Politics splits US college admissions counsellors

Reflecting nation’s angry partisan tone, admissions advisers’ association mutes online exchange, and sister group weighs shunning Texas

March 10, 2022
Greg Abbott speaks in Houston, Texas
Source: Getty

The two leading US-based groupings of college admissions counsellors are facing internal splits over partisan politics and their degree of responsibility to fight back against social inequities.

In the case of the National Association for College Admission Counselling, the question centres on whether NACAC should hold its annual conference this autumn in Texas – one of several US states where conservative administrations are seen to be harming marginalised communities.

For the Independent Educational Consultants Association, the dissent appears to run deeper, with a segment of members pushing a campaign of internal resistance to the IECA’s overall promotion of diversity awareness.

That recently culminated in the IECA shutting down a division of its mailing list service – or “listserv” – that more conservative members of the group had created, saying that its conversations had grown abusive.

“We didn’t close it down because of the political slant,” the IECA’s chief executive officer, Mark Sklarow, said. “It was closed down because it violated policies that we keep about professional interaction and keeping to issues.”

Some of his members feel otherwise. One New York-based admissions consultant, Daniel Hughes – a leading voice on the now-banned listserv division, which called itself “The Heterodoxy Group” – accused the IECA of going overboard in pushing diversity awareness on its members.

“What is increasingly obvious,” Mr Hughes wrote on the server, “is that leadership of this organisation will define anything they agree with (and is left of centre) as being done in the spirit of ‘inclusion and diversity’ (redefining traditional understandings of gender, endlessly sending out a political statement about ‘systemic racism’) and anything they don’t agree with personally and/or not fully woke, as not to be allowed.”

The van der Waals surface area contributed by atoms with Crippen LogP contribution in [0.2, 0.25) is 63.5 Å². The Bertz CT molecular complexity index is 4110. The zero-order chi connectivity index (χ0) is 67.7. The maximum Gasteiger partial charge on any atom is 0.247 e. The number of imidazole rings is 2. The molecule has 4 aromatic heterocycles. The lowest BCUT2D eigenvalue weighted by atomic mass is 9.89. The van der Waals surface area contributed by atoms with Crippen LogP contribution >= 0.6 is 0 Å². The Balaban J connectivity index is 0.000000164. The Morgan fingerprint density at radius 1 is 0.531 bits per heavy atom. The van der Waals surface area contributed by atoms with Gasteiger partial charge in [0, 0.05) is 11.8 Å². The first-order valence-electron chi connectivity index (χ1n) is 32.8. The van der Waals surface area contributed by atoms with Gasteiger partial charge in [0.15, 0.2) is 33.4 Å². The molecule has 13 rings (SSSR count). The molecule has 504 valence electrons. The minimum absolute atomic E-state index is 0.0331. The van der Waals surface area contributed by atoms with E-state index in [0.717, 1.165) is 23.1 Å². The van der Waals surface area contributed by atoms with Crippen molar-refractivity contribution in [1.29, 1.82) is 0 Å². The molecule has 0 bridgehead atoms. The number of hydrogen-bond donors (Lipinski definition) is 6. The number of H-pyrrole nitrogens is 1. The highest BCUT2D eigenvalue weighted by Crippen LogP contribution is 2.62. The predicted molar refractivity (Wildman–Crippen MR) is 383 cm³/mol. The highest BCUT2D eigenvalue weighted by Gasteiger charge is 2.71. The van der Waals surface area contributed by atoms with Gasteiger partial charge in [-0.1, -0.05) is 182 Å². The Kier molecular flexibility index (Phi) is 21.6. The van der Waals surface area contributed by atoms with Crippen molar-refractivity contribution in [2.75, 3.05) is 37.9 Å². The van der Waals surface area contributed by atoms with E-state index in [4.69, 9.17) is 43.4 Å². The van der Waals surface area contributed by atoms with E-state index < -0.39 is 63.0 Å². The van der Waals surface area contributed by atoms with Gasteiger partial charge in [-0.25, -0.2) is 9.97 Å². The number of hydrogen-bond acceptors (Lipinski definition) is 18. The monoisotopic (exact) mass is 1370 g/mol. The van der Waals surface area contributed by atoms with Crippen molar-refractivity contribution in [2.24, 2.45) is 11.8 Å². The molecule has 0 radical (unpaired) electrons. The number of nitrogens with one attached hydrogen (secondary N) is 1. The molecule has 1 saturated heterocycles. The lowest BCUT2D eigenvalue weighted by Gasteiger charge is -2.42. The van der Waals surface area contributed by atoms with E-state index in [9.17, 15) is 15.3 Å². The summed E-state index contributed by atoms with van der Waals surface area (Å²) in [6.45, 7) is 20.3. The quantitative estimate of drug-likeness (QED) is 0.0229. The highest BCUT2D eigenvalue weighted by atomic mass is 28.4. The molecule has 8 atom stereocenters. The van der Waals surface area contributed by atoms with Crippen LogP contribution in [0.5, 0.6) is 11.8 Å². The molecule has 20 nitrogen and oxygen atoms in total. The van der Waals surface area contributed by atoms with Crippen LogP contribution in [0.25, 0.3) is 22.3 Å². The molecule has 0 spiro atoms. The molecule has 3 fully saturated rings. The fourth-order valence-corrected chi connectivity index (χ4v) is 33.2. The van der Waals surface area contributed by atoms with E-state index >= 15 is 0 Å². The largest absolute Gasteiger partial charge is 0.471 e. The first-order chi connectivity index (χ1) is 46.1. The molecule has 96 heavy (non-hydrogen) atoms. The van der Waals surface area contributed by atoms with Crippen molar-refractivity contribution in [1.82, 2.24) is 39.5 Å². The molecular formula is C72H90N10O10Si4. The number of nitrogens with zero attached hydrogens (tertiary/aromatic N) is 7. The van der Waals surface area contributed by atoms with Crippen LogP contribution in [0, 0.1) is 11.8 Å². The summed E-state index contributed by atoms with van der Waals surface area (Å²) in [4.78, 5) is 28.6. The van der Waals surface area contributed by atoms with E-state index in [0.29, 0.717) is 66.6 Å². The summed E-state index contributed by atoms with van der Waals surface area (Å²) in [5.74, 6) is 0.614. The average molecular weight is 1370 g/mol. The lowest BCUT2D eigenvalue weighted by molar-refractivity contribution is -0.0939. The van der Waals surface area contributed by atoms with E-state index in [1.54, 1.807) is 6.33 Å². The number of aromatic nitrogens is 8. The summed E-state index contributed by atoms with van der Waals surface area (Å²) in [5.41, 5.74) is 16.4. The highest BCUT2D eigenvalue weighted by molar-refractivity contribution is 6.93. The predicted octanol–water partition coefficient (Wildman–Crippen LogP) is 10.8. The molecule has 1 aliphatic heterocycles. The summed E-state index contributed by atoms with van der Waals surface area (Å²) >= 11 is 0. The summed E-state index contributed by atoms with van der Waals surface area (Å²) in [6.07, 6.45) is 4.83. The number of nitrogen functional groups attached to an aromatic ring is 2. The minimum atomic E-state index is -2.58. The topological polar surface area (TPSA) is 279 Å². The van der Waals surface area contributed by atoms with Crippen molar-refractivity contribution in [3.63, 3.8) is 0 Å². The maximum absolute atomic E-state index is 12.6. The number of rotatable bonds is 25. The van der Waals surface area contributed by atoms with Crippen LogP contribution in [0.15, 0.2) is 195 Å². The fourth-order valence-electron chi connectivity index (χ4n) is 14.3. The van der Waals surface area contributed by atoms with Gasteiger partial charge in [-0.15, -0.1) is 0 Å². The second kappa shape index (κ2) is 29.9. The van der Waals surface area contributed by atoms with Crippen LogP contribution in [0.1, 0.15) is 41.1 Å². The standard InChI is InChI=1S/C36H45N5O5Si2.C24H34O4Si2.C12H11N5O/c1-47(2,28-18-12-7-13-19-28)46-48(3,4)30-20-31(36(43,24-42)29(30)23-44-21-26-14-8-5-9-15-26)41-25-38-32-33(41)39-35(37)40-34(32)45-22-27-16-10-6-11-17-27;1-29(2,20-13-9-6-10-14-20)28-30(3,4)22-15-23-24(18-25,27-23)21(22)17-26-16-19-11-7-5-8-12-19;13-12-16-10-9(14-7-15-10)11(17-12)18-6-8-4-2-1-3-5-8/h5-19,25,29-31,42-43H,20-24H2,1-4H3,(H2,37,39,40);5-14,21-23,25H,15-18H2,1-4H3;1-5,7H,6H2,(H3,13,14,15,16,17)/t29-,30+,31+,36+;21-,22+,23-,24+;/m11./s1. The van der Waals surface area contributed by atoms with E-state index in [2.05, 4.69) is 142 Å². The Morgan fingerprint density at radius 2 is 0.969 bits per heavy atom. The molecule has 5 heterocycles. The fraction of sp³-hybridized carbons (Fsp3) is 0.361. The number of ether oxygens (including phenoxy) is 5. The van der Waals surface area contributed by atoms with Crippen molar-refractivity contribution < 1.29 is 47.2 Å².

The dual controversies reflect emotional political divisions across wider US society that are increasingly infiltrating US higher education. The 25,000-member NACAC largely represents college admissions counsellors who work within US high schools, while the 2,500-member IECA assists a much smaller but growing cohort of private advisers who provide fee-based advice on the college admissions process to individual students and their families.

NACAC’s leadership has been facing months of pressure to move the annual conference it has planned for September from Houston, due to policies by Texas governor Greg Abbott seen as discriminatory towards transgender people. That concern intensified recently with the state government declaring that gender transition care for minors should be treated as child abuse under state law.

NACAC joined several other educational and child welfare groups in denouncing a “flood of discriminatory, anti-LGBTQ+ legislation” in Texas and other US states. But the association said it was sticking with its choice of Houston, because of both the “immense financial repercussions” of a last-minute relocation and the opportunity it sees in Texas “to take a stand for our values”.

At the IECA, Mr Sklarow said he was saddened to see some of his members – with their professional calling to guide young students – unable to productively discuss their own political differences. The Heterodoxy Group grew unacceptable, he said, not for the political content, but because the discussions shifted to outside topics such as mandatory vaccination policies, and then degenerated into name-calling.

“It's upsetting, frankly,” Mr Sklarow said. “Not upsetting that there’s differences of political opinions…but it’s upsetting for that coarseness, that inability to have a reasonable measured conversation on the issues,” he said.

The IECA will soon open another section of its mailing list for political topics, but only after taking care to set rules that it hopes will keep the discussions civil.


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